A Reflection on Teachers' Experience as E-Learners

A Reflection on Teachers' Experience as E-Learners

Tony Cunningham (School of Real Estate and Construction Economics, Dublin Institute of Technology, Ireland), Claire McDonnell (School of Chemical and Pharmaceutical Sciences, Dublin Institute of Technology, Ireland), Barry McIntyre (School of Business and Humanities, Dun Laoghaire Institute of Art, Design and Technology, Ireland) and Theresa McKenna (National College of Art and Design, Ireland)
Copyright: © 2009 |Pages: 29
DOI: 10.4018/978-1-59904-814-7.ch004
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Abstract

This chapter explores the insights gained by a group of teachers from their lived experience as e-learners participating in a blended module on designing e-learning. An understanding of the student perspective on online learning was obtained, but we were also able to reflect on our participation in the module on the basis of our other roles: as teachers and potential e-tutors, and as course designers. As a result, important considerations were identified for the design and facilitation of online courses. These include the support provided to online learners, particularly over the first few weeks; appropriate assessment methods; the facilitation of online collaboration; access to the Internet; time management; and contextualising and scaffolding learning activities. Some issues relating to the implementation of effective e-learning in higher education institutions were also considered. Our lived experience as e-learners was invaluable to our development as e-tutors and module designers, and this approach is strongly recommended to achieve effective learning on how to be an effective online tutor and facilitator and how to design and develop online programmes and activities that make full use of the strengths of online learning.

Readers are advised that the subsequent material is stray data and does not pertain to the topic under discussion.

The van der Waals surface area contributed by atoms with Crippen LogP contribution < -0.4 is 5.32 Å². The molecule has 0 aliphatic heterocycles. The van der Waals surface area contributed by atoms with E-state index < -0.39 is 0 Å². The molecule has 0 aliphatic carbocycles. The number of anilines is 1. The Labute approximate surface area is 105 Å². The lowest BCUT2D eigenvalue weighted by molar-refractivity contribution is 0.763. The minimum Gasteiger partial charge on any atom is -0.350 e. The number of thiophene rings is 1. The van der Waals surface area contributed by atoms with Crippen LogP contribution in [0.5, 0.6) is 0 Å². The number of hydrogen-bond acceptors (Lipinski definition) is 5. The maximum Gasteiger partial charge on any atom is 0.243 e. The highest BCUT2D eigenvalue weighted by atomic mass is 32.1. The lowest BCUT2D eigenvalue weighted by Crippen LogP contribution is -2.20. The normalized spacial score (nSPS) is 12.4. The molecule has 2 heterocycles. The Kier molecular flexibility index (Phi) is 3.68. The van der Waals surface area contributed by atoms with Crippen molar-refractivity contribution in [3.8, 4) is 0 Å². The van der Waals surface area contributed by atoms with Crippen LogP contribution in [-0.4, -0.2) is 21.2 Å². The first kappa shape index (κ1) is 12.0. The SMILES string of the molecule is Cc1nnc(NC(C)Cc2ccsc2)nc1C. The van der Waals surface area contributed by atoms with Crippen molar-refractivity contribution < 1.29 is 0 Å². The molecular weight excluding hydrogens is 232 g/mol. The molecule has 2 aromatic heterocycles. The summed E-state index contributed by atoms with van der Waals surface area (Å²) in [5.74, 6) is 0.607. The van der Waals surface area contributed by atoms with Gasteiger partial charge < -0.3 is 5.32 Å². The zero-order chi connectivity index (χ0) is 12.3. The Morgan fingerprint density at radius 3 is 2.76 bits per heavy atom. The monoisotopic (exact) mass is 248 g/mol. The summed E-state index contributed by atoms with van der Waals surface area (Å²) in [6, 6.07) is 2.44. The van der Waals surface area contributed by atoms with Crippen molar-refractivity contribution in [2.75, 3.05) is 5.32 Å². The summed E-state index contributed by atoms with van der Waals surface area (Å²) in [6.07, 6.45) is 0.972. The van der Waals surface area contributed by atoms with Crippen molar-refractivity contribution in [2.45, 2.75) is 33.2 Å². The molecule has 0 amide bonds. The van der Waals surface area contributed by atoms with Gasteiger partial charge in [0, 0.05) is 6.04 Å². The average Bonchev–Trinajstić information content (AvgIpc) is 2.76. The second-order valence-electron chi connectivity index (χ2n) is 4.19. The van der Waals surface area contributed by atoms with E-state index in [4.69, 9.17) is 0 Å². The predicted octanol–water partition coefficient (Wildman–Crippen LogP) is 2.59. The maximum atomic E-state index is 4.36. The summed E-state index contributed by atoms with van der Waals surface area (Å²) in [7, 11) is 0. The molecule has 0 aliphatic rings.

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Background

What is Blended Learning?

Throughout this chapter, the term blended learning is used to describe course delivery in which a combination of face-to-face and online teaching and learning take place. Holmes and Gardner (2006) state that the rationale behind this approach is to improve traditional learning environments by incorporating e-learning where appropriate. Thus, e-learning is employed to complement other methods, not replace them, and should only be used if it enriches and enhances what is already being done (Charlesworth & Vician, 2003). Singh and Reed (2001) maintain that variation in the blend selected allows a programme of study to be tailored to the particular needs of the learner: “Blended learning focuses on optimizing achievement of learning objectives by applying the ‘right’ learning technologies to match the ‘right’ personal learning style to transfer the ‘right’ skills to the ‘right’ person at the ‘right’ time” (p. 2).

There are several other interpretations of what blended learning involves, including one that views it as a blend of different types of Web-based tools and media only (Whitelock & Jelfs, 2003); another proposed by Driscoll (2002) describes mixing several pedagogical approaches that may or may not include instructional technology.

In a recent review, Sharpe, Benfield, Roberts, and Francis (2006) recognise that blended learning is not easy to define. However, they recommend that the use of the term is continued because this lack of clarity allows teaching staff to develop their own particular meaning appropriate to their context. They also contend that academic staff are reassured by the implication that face-to-face contact with students is preserved in a blended learning approach. Oliver and Trigwell (2005) are of the opposite opinion, however, they argue that use of the term should be discontinued because of the problem of clarity and also because none of the interpretations include the perspective of the learner. They suggest that a move toward a student perspective would be facilitated by employing a variation theory research framework. We believe that the expression blended learning has now entered into relatively widespread use and that it is not practical at this stage to abandon it. However, the issue raised by M. Oliver and Trigwell of the need to incorporate the student perspective is a very important one and will be addressed further in this chapter.

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